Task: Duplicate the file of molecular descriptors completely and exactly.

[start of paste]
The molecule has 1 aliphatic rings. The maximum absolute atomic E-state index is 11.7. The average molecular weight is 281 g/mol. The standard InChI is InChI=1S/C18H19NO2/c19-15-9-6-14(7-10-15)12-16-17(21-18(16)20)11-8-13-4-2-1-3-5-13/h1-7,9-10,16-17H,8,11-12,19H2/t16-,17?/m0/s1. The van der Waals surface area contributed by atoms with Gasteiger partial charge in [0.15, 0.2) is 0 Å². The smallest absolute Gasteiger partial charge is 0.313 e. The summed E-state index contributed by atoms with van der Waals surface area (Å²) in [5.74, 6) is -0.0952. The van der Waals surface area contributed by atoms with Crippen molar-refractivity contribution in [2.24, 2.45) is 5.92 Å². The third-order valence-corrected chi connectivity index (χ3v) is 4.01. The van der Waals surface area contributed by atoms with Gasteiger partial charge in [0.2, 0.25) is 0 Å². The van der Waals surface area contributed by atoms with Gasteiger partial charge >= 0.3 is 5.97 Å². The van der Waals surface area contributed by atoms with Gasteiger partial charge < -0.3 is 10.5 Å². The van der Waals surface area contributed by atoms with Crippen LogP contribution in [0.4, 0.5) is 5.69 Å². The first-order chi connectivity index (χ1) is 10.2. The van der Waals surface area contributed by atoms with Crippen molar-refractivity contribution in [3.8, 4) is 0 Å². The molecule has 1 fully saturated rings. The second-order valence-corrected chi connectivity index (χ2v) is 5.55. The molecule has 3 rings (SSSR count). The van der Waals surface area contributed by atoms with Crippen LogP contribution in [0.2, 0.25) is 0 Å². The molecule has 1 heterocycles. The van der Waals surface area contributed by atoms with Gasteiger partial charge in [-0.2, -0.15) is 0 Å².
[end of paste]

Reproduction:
The molecule has 1 aliphatic rings. The maximum absolute atomic E-state index is 11.7. The average molecular weight is 281 g/mol. The standard InChI is InChI=1S/C18H19NO2/c19-15-9-6-14(7-10-15)12-16-17(21-18(16)20)11-8-13-4-2-1-3-5-13/h1-7,9-10,16-17H,8,11-12,19H2/t16-,17?/m0/s1. The van der Waals surface area contributed by atoms with Gasteiger partial charge in [0.15, 0.2) is 0 Å². The smallest absolute Gasteiger partial charge is 0.313 e. The summed E-state index contributed by atoms with van der Waals surface area (Å²) in [5.74, 6) is -0.0952. The van der Waals surface area contributed by atoms with Crippen molar-refractivity contribution in [2.24, 2.45) is 5.92 Å². The third-order valence-corrected chi connectivity index (χ3v) is 4.01. The van der Waals surface area contributed by atoms with Gasteiger partial charge in [0.2, 0.25) is 0 Å². The van der Waals surface area contributed by atoms with Gasteiger partial charge >= 0.3 is 5.97 Å². The van der Waals surface area contributed by atoms with Gasteiger partial charge < -0.3 is 10.5 Å². The van der Waals surface area contributed by atoms with Crippen LogP contribution in [0.4, 0.5) is 5.69 Å². The first-order chi connectivity index (χ1) is 10.2. The van der Waals surface area contributed by atoms with Crippen molar-refractivity contribution in [3.8, 4) is 0 Å². The molecule has 1 fully saturated rings. The second-order valence-corrected chi connectivity index (χ2v) is 5.55. The molecule has 3 rings (SSSR count). The van der Waals surface area contributed by atoms with Crippen LogP contribution in [0.2, 0.25) is 0 Å². The molecule has 1 heterocycles. The van der Waals surface area contributed by atoms with Gasteiger partial charge in [-0.2, -0.15) is 0 Å².